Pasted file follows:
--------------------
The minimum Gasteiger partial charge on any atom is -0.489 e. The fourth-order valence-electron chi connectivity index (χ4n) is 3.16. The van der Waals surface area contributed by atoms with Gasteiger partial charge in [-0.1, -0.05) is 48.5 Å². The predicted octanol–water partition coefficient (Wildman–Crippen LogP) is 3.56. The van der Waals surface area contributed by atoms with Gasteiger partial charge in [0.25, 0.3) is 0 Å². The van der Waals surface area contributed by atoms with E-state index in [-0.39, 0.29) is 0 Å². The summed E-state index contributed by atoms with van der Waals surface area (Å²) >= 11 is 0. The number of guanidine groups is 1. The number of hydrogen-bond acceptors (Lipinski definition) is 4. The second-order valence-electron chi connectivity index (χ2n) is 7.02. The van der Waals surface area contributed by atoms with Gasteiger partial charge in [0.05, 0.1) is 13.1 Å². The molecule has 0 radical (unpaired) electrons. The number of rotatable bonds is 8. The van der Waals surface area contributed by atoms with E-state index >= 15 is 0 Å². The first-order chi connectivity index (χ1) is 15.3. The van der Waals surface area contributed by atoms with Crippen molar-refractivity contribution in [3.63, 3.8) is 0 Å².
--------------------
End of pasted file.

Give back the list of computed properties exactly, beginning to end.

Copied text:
The minimum Gasteiger partial charge on any atom is -0.489 e. The fourth-order valence-electron chi connectivity index (χ4n) is 3.16. The van der Waals surface area contributed by atoms with Gasteiger partial charge in [-0.1, -0.05) is 48.5 Å². The predicted octanol–water partition coefficient (Wildman–Crippen LogP) is 3.56. The van der Waals surface area contributed by atoms with Gasteiger partial charge in [0.25, 0.3) is 0 Å². The van der Waals surface area contributed by atoms with E-state index in [-0.39, 0.29) is 0 Å². The summed E-state index contributed by atoms with van der Waals surface area (Å²) >= 11 is 0. The number of guanidine groups is 1. The number of hydrogen-bond acceptors (Lipinski definition) is 4. The second-order valence-electron chi connectivity index (χ2n) is 7.02. The van der Waals surface area contributed by atoms with Gasteiger partial charge in [0.05, 0.1) is 13.1 Å². The molecule has 0 radical (unpaired) electrons. The number of rotatable bonds is 8. The van der Waals surface area contributed by atoms with E-state index >= 15 is 0 Å². The first-order chi connectivity index (χ1) is 15.3. The van der Waals surface area contributed by atoms with Crippen molar-refractivity contribution in [3.63, 3.8) is 0 Å².